Candidates in three closely contested suburban congressional races used the final Saturday of their campaigns to rally the faithful and make a late pitch to undecided voters.
In the west and southwest suburban 11th District, Democrat Bill Foster dug into his own pockets for a six-figure loan to air last-minute TV ads, according to a source familiar with the decision. Foster and Republican Rep. Judy Biggert have hurled the term “millionaire” accusingly at each other.Foster, a millionaire scientist and businessman from Naperville, said he didn’t want to be “outgunned” by Biggert and her allies on TV.
“We made a strategic decision that we don’t want to have the falsehoods that they’re putting up on television unanswered, so we’re making an additional television purchase, which requires a loan to the campaign,” Foster said. “The race is very tight and the stakes are very high.”
Biggert said she was not worried that Foster’s infusion of cash would make the difference in the race.
“Foster's decision to self-fund is also unsurprising, given that he's on the verge of being rejected by the voters once again,” said Biggert spokesman Gill Stevens.
On Saturday, Biggert gathered 100 volunteers in her downtown Naperville campaign headquarters.
“They thought that I wouldn’t run, but I’m a stubborn Swede,” Biggert said. “I’ve never had a race like this, that has been so bitter and so negative, but they didn’t expect to have a race here, drawing the district for a Democrat. Wrong. We are going to win.”
In the North Shore 10th District, Republican Rep. Robert Dold called in help from two freshman colleagues unburdened by competitive races —Rep. Adam Kinzinger of Manteno and Rep. Kevin Yoder, a Kansas congressman best known nationally for an incident in which he skinny dipped in Israel’s Sea of Galilee.
Policy on Israel has been a touchstone of the 10th District campaign, and Kinzinger took the microphone and praised Dold for his support for the country’s security efforts. Kinzinger also decried “big, bloated, bureaucratic government” and described Dold as a “phenomenal, great American.”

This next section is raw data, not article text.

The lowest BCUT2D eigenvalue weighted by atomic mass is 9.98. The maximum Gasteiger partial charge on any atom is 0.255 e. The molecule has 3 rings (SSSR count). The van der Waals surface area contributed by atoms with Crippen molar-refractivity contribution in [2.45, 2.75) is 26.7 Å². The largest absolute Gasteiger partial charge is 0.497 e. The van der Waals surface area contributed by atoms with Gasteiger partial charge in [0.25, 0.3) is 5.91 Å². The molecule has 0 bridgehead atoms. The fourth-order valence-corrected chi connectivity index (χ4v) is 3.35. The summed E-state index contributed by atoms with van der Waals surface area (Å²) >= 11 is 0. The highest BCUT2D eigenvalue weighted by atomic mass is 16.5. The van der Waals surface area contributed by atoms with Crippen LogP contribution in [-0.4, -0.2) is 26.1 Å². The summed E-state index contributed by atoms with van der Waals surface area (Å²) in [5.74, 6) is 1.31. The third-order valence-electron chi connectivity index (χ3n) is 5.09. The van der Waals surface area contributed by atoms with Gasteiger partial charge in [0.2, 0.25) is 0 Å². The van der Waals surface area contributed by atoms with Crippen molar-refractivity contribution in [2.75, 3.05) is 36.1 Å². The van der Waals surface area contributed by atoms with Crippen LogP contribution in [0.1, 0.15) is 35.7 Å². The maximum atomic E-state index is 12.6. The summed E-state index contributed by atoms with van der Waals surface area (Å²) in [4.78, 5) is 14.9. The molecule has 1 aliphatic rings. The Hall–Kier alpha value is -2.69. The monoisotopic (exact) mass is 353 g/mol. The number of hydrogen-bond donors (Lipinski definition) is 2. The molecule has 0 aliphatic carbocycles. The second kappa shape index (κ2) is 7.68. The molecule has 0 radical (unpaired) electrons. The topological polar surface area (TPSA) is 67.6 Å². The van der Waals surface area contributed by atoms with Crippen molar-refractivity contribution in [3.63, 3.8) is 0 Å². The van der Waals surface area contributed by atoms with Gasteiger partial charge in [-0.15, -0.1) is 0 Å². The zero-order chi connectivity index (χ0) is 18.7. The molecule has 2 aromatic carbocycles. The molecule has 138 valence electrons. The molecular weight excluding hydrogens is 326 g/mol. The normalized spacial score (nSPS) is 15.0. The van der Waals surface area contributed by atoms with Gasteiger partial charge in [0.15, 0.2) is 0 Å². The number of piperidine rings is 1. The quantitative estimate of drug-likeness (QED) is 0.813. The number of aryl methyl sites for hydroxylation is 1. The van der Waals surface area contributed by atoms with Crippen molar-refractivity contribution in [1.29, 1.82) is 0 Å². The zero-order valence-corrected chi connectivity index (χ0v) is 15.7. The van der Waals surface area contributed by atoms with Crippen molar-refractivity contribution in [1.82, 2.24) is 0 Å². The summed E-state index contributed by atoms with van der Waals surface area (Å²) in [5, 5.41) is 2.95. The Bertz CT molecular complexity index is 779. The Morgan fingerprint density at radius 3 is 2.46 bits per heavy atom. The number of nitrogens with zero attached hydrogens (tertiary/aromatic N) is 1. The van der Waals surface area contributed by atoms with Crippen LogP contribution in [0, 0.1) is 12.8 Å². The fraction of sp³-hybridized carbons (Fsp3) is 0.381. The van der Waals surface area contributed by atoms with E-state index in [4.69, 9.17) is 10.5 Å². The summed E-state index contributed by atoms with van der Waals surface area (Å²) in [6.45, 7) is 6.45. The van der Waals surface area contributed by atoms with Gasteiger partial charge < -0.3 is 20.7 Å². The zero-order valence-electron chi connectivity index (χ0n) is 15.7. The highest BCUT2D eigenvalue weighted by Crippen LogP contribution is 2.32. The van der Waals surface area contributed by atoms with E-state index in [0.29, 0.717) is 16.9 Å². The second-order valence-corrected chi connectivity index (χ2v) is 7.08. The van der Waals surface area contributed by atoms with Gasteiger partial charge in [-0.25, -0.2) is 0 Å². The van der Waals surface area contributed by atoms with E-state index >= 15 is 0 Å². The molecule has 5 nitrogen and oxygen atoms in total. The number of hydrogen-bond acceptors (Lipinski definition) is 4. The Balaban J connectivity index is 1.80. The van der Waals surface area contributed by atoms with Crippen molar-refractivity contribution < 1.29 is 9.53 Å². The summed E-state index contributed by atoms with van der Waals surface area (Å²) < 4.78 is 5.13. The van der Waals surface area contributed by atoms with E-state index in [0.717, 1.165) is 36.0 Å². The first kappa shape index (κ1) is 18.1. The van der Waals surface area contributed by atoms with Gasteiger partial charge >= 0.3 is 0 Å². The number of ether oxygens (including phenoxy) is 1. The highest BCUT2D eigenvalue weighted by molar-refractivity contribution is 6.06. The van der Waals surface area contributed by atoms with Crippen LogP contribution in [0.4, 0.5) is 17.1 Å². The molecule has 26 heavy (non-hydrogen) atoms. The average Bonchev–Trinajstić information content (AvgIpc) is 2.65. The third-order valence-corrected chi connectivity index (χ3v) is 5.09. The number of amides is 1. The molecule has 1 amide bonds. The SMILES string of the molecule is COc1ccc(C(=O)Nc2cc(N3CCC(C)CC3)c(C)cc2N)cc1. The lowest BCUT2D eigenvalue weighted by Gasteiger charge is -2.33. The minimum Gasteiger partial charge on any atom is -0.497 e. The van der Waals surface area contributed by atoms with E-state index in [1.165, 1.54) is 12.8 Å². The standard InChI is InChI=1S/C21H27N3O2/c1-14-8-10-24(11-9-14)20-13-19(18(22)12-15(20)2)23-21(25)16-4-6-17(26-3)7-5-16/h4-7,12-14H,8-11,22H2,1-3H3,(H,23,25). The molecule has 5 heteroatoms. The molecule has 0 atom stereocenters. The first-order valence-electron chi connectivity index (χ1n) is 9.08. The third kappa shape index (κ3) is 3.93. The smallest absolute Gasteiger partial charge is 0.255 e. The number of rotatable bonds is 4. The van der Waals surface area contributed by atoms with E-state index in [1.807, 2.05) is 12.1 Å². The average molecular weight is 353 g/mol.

Down the road at a United Auto Workers hall in Lincolnshire, Democratic challenger Brad Schneider addressed a group of about two dozen staffers and volunteers gathered to pick up materials and take instructions before departing to knock on doors.
“We are 79 and ½ hours away,” he said, looking at his watch. “I really feel like you guys are carrying me and my feet aren’t touching the ground.”
In the northwest and west suburban 8th District, freshman Republican Rep. Joe Walsh gave a pep talk to about 150 supporters who gathered outside his Schaumburg campaign office before a day of door knocking in his re-election bid against Democrat Tammy Duckworth.
“We've got smart people here, we've got media here and they look at all these polls and scientific stuff but they don't measure this. They cannot measure, they cannot measure passion. They cannot measure determination,” Walsh said. He said Duckworth and her Democratic backers are “scared to death” because they know they are “in the fight of their lives.”
At a multicultural event at the Streamwood library, Duckworth clapped along with the audience as they watched a troupe of children wearing traditional Colombian dress dance to festive music. As Duckworth made her way through the crowd of about 150, she shook hands with attendees, praising the children’s performance and thanking voters.
Asked about Walsh’s comment that she was “scared,” Duckworth laughed.
“Do I look scared?” asked Duckworth, a disabled Iraq War veteran. “I’ve been scared in my life, but I ain’t ever been scared of Joe Walsh.”
Saturday marked the end of the early voting period in Illinois. In Chicago, Board of Elections officials estimated more than 240,000 early ballots would be cast — nearly as many as four years ago even though the early voting period was four days shorter this year than 2008.
Tribune reporters Duaa Eldeib, Monique Garcia and Rick Pearson contributed.